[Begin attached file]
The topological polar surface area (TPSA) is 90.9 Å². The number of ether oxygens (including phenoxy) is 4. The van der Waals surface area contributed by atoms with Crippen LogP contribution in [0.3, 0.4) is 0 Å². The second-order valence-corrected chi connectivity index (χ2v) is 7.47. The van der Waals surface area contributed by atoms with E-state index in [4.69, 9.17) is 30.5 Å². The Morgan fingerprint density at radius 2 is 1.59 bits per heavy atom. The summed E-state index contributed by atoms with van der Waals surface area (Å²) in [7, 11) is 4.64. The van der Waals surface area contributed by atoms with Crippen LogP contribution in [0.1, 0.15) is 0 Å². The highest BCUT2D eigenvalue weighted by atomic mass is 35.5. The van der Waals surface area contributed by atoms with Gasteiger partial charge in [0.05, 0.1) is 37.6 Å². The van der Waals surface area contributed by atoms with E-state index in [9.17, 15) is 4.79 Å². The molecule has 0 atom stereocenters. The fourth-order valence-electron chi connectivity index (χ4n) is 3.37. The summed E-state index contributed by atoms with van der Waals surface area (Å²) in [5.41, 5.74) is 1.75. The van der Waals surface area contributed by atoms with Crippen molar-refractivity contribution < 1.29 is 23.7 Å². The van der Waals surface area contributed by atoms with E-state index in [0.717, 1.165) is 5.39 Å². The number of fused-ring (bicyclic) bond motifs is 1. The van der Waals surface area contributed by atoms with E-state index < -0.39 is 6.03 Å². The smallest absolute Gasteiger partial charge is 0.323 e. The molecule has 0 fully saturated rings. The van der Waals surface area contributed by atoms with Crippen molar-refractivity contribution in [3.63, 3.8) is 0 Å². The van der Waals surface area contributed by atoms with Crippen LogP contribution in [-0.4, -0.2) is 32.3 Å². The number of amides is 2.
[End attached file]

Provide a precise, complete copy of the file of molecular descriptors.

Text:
The topological polar surface area (TPSA) is 90.9 Å². The number of ether oxygens (including phenoxy) is 4. The van der Waals surface area contributed by atoms with Crippen LogP contribution in [0.3, 0.4) is 0 Å². The second-order valence-corrected chi connectivity index (χ2v) is 7.47. The van der Waals surface area contributed by atoms with E-state index in [4.69, 9.17) is 30.5 Å². The Morgan fingerprint density at radius 2 is 1.59 bits per heavy atom. The summed E-state index contributed by atoms with van der Waals surface area (Å²) in [7, 11) is 4.64. The van der Waals surface area contributed by atoms with Crippen LogP contribution in [0.1, 0.15) is 0 Å². The highest BCUT2D eigenvalue weighted by atomic mass is 35.5. The van der Waals surface area contributed by atoms with Gasteiger partial charge in [0.05, 0.1) is 37.6 Å². The van der Waals surface area contributed by atoms with E-state index in [9.17, 15) is 4.79 Å². The molecule has 0 atom stereocenters. The fourth-order valence-electron chi connectivity index (χ4n) is 3.37. The summed E-state index contributed by atoms with van der Waals surface area (Å²) in [5.41, 5.74) is 1.75. The van der Waals surface area contributed by atoms with Crippen molar-refractivity contribution < 1.29 is 23.7 Å². The van der Waals surface area contributed by atoms with E-state index in [0.717, 1.165) is 5.39 Å². The number of fused-ring (bicyclic) bond motifs is 1. The van der Waals surface area contributed by atoms with E-state index < -0.39 is 6.03 Å². The smallest absolute Gasteiger partial charge is 0.323 e. The molecule has 0 fully saturated rings. The van der Waals surface area contributed by atoms with Crippen molar-refractivity contribution in [3.63, 3.8) is 0 Å². The van der Waals surface area contributed by atoms with Crippen LogP contribution in [-0.4, -0.2) is 32.3 Å². The number of amides is 2.